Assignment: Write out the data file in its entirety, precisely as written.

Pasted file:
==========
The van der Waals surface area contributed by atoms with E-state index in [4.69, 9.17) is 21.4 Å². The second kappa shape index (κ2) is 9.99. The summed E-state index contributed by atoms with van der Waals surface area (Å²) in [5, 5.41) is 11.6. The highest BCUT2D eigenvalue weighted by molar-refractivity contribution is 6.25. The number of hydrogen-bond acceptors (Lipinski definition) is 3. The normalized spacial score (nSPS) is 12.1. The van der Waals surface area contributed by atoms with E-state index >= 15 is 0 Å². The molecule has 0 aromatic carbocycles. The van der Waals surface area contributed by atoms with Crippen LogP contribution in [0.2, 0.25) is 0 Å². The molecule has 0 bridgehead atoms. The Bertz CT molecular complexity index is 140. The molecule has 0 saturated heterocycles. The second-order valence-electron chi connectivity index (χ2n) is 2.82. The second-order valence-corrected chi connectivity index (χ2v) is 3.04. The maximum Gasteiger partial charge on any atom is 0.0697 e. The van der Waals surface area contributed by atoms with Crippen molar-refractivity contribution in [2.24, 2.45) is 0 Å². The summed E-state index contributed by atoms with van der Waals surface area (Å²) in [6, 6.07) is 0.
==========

The van der Waals surface area contributed by atoms with E-state index in [4.69, 9.17) is 21.4 Å². The second kappa shape index (κ2) is 9.99. The summed E-state index contributed by atoms with van der Waals surface area (Å²) in [5, 5.41) is 11.6. The highest BCUT2D eigenvalue weighted by molar-refractivity contribution is 6.25. The number of hydrogen-bond acceptors (Lipinski definition) is 3. The normalized spacial score (nSPS) is 12.1. The van der Waals surface area contributed by atoms with E-state index >= 15 is 0 Å². The molecule has 0 aromatic carbocycles. The van der Waals surface area contributed by atoms with Crippen LogP contribution in [0.2, 0.25) is 0 Å². The molecule has 0 bridgehead atoms. The Bertz CT molecular complexity index is 140. The molecule has 0 saturated heterocycles. The second-order valence-electron chi connectivity index (χ2n) is 2.82. The second-order valence-corrected chi connectivity index (χ2v) is 3.04. The maximum Gasteiger partial charge on any atom is 0.0697 e. The van der Waals surface area contributed by atoms with Crippen molar-refractivity contribution in [2.24, 2.45) is 0 Å². The summed E-state index contributed by atoms with van der Waals surface area (Å²) in [6, 6.07) is 0.